Hunger-sensing agouti-related peptide (AgRP) neurons ensure survival by adapting metabolism and behavior to low caloric environments. This adaption is accomplished by consolidating food intake, suppressing energy expenditure, and maximizing fat storage (nutrient partitioning) for energy preservation. The intracellular mechanisms responsible are unknown. Here we report that AgRP carnitine acetyltransferase (Crat) knockout (KO) mice exhibited increased fatty acid utilization and greater fat loss after 9 d of calorie restriction (CR). No differences were seen in mice with ad libitum food intake. Eleven days ad libitum feeding after CR resulted in greater food intake, rebound weight gain, and adiposity in AgRP Crat KO mice compared with wild-type controls, as KO mice act to restore pre-CR fat mass. Collectively, this study highlights the importance of Crat in AgRP neurons to regulate nutrient partitioning and fat mass during chronically reduced caloric intake. The increased food intake, body weight gain, and adiposity in KO mice after CR also highlights the detrimental and persistent metabolic consequence of impaired substrate utilization associated with CR. This finding may have significant implications for postdieting weight management in patients with metabolic diseases.-Reichenbach, A., Stark, R., Mequinion, M., Lockie, S. H., Lemus, M. B., Mynatt, R. L., Luquet, S., Andrews, Z. B. Carnitine acetyltransferase (Crat) in hunger-sensing AgRP neurons permits adaptation to calorie restriction.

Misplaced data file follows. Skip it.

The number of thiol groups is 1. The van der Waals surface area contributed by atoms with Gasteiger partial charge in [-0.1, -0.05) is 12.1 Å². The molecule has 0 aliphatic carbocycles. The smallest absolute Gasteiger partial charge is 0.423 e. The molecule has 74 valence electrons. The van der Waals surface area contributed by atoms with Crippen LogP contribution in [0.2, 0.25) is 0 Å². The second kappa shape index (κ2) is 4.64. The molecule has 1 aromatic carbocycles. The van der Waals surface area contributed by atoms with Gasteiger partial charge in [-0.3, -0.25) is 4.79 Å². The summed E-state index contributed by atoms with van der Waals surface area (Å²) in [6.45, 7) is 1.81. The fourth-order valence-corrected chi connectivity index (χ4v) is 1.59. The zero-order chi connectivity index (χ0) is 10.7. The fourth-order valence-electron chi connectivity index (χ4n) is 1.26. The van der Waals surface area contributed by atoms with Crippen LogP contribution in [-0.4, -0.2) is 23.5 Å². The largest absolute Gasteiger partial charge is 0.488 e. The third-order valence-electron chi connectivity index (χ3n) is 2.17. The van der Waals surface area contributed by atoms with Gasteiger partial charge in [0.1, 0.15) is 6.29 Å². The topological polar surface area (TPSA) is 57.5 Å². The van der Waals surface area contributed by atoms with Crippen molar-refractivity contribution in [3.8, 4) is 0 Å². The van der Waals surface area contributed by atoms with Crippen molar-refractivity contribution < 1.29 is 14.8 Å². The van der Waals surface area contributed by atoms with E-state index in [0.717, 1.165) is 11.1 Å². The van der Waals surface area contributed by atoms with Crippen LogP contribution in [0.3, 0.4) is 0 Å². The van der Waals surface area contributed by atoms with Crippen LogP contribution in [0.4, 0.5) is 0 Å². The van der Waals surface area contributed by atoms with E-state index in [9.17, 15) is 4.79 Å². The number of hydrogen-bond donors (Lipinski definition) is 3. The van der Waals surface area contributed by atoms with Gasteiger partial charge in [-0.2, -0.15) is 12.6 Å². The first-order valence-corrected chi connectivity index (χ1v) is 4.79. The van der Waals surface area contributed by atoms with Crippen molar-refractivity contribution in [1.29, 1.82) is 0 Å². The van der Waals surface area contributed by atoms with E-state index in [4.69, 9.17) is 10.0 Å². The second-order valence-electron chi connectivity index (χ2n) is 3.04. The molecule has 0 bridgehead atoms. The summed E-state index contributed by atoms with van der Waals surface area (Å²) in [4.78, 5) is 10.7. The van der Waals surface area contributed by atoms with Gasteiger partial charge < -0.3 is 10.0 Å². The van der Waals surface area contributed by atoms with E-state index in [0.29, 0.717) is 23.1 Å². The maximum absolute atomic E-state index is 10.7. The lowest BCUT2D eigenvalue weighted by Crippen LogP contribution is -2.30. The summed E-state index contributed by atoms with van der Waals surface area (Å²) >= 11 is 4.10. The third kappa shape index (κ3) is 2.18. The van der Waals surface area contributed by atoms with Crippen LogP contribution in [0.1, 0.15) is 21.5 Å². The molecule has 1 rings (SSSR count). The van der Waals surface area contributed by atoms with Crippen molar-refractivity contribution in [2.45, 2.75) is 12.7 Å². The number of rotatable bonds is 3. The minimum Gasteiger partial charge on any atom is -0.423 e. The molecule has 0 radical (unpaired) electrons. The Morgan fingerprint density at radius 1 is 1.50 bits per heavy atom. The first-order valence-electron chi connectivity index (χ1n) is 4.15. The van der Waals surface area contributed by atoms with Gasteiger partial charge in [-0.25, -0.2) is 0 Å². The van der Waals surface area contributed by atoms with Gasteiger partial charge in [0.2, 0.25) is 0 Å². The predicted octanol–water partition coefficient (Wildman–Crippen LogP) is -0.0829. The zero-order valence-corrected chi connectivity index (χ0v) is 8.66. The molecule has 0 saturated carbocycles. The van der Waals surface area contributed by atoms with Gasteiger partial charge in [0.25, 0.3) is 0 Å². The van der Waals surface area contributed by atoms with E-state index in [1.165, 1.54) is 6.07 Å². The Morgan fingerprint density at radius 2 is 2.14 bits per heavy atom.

Keywords: RER; body composition; feeding behavior; metabolic flexibility; rebound weight gain.